7 DECEMBER 2018
A robust witness protection scheme will strengthen the criminal justice system
The witness protection programme is at last in place. Pending legislation by Parliament, the Supreme Court has asked States to implement a scheme framed by the Centre to protect witnesses in criminal trials from threat, intimidation and undue influence. Given the abysmal rate of convictions in the country, it is inexcusable that it took so long. The need to protect witnesses has been emphasised by Law Commission reports and court judgments for years. Witnesses turning hostile is a major reason for most acquittals. In the current system, there is little incentive for witnesses to turn up in court and testify against criminals. Besides threats to their lives, they experience hostility and harassment while attending courts. The tardy judicial process seldom takes into account the distance they have travelled or the time they have lost in attending court, only to be told they have to return another day. As Justice A.K. Sikri points out, the condition of witnesses in the Indian legal system is “pathetic”, as it takes them for granted. It is gratifying that the court has played a proactive role in getting the Centre and the States to come up with a concrete proposal. The Centre deserves credit for coming forward to suggest that its draft witness protection scheme be introduced by judicial mandate instead of waiting for formal legislation.
In its minutiae the scheme appears workable, but its efficacy will be confirmed only with the passage of time. It broadly classifies witnesses in need of protection into three types based on the threat assessment. A witness protection order will be passed by a competent authority. The scheme is to be funded by budgetary support from State governments and donations. This is at variance with the Law Commission’s recommendation in 2006 that the Centre and the States share the cost equally. Basic features such as in camera trial, proximate physical protection and anonymising of testimony and references to witnesses in the records are not difficult to implement. The real test will be the advanced forms of identity protection: giving witnesses a new identity, address and even ‘parentage’, with matching documents. All this needs to be done without undermining their professional and property rights and educational qualifications. The introduction of the scheme marks a leap forward. Until now, there have been ad hoc steps such as those outlined for concealing the identity of witnesses in anti-terrorism and child-centric laws. A few dedicated courtrooms for vulnerable witnesses, mostly child victims, are also functional. However, expanding such facilities and implementing a comprehensive and credible witness protection programme will pose logistical and financial challenges. It will be well worth the effort, as the scheme could help strengthen India’s tottering criminal justice system.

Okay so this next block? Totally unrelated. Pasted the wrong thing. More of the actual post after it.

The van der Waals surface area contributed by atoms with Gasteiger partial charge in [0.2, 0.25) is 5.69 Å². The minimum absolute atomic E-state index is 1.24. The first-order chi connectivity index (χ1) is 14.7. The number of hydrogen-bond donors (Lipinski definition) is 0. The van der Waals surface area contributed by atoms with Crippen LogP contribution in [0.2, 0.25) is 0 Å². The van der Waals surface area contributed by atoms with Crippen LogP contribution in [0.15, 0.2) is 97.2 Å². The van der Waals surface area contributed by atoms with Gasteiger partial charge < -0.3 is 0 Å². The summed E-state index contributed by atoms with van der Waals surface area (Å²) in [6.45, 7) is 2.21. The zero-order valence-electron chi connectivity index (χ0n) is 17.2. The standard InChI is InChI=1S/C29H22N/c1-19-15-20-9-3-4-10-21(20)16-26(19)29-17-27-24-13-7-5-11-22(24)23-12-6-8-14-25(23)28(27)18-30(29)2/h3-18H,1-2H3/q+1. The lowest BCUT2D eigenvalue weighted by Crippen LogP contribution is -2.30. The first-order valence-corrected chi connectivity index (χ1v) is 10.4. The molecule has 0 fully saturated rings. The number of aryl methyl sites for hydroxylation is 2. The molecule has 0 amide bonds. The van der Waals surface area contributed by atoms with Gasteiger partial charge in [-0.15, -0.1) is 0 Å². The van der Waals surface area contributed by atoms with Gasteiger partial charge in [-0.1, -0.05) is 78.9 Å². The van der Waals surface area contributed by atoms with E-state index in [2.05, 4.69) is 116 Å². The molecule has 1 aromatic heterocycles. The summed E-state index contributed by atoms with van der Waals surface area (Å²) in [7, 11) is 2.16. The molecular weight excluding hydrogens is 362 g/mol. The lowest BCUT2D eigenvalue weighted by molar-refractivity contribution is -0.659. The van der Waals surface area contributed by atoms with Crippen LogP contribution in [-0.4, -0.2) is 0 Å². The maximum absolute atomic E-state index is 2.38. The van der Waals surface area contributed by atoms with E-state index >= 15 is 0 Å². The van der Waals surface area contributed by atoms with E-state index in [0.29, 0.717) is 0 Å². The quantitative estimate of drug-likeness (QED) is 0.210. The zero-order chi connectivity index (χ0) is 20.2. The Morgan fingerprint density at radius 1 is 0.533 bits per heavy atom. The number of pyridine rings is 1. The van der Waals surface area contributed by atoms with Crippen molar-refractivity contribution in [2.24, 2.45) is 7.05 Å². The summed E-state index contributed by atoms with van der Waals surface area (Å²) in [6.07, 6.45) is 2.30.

The French government rolls back a planned fuel tax hike, but the protests are widening
French President Emmanuel Macron’s reforms programme could be at risk of losing steam in the wake of weeks of violent countrywide protests triggered by a proposed increase in the fuel tax. Paradoxically, as head of the centrist La République En Marche party, he had swept to power on a pledge of modernising the economy and restoring popular trust in politicians. Public anger against the fuel tax has escalated into a broad-based opposition to the government’s overall policies. Prime Minister Edouard Philippe initially said the duty hike would be deferred for six months. But on Wednesday the government cancelled the tax proposal altogether, arguing that a levy that was meant to induce motorists to go green was not worth the price if it undermined social cohesion. Mr. Philippe has also suggested that the introduction of additional safety checks on cars due to take effect next year could be delayed. The U-turn on measures to reduce CO2 emissions suggested that the government was on the back foot. The government has also said that it was open to reinstating the wealth tax, which was revised last year to narrow its scope. The measure was intended to improve the investment climate and boost growth and employment. But the accompanying flat tax rate on capital gains and dividends, besides limits on trade unions to negotiate wages, only served to reinforce Mr. Macron’s image as a President of the rich.
The yellow-vest protests have shone the light on France’s tax system, its rates said to be the highest in the European Union, and buttressed the demand for improvements in the standard of living. The government is committed to increasing the minimum wage from next year but could now face pressure for further concessions on social welfare. Conversely, Paris would also be constrained to demonstrate compliance with EU rules that set an annual fiscal deficit target of below 3% of GDP on member-states. Adherence to common norms would especially be on Brussels’s radar after the recent stand-off involving the Italian government. A concern linked to the withdrawal of the tax increase is the rise in France’s carbon emissions. The mass protests have, unwittingly, pitted the majority who would have been hit by the higher levy against the imperative to meet the Paris climate agreement targets. Mr. Macron, who has fashioned himself as a champion of the green cause, can realise the mission to combat global warming only by rallying his people. His ability to regain lost ground will determine the prospects of warding off the populist threat in the 2019 European Parliament elections. His handling of the challenges at home will crucially define his ambitions on the EU stage.